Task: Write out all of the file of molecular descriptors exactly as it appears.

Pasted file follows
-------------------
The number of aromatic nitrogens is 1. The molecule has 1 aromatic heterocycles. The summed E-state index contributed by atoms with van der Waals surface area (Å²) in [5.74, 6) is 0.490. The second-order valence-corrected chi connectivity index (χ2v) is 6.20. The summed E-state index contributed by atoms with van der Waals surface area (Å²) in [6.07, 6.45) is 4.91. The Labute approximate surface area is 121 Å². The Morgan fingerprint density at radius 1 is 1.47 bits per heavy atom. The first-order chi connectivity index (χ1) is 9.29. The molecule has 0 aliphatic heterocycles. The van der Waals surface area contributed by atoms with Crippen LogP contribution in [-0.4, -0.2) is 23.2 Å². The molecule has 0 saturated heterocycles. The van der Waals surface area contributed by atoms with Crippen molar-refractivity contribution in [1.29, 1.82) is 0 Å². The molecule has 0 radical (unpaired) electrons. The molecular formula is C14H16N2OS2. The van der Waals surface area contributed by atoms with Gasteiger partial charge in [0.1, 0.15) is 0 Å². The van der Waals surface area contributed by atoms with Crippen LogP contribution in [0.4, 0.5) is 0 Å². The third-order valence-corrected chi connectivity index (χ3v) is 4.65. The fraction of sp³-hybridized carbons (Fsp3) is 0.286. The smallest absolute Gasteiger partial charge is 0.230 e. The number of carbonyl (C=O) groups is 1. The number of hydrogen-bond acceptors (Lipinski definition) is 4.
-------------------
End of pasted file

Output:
The number of aromatic nitrogens is 1. The molecule has 1 aromatic heterocycles. The summed E-state index contributed by atoms with van der Waals surface area (Å²) in [5.74, 6) is 0.490. The second-order valence-corrected chi connectivity index (χ2v) is 6.20. The summed E-state index contributed by atoms with van der Waals surface area (Å²) in [6.07, 6.45) is 4.91. The Labute approximate surface area is 121 Å². The Morgan fingerprint density at radius 1 is 1.47 bits per heavy atom. The first-order chi connectivity index (χ1) is 9.29. The molecule has 0 aliphatic heterocycles. The van der Waals surface area contributed by atoms with Crippen LogP contribution in [-0.4, -0.2) is 23.2 Å². The molecule has 0 saturated heterocycles. The van der Waals surface area contributed by atoms with Crippen molar-refractivity contribution in [1.29, 1.82) is 0 Å². The molecule has 0 radical (unpaired) electrons. The molecular formula is C14H16N2OS2. The van der Waals surface area contributed by atoms with Gasteiger partial charge in [0.1, 0.15) is 0 Å². The van der Waals surface area contributed by atoms with Crippen LogP contribution in [0.4, 0.5) is 0 Å². The third-order valence-corrected chi connectivity index (χ3v) is 4.65. The fraction of sp³-hybridized carbons (Fsp3) is 0.286. The smallest absolute Gasteiger partial charge is 0.230 e. The number of carbonyl (C=O) groups is 1. The number of hydrogen-bond acceptors (Lipinski definition) is 4.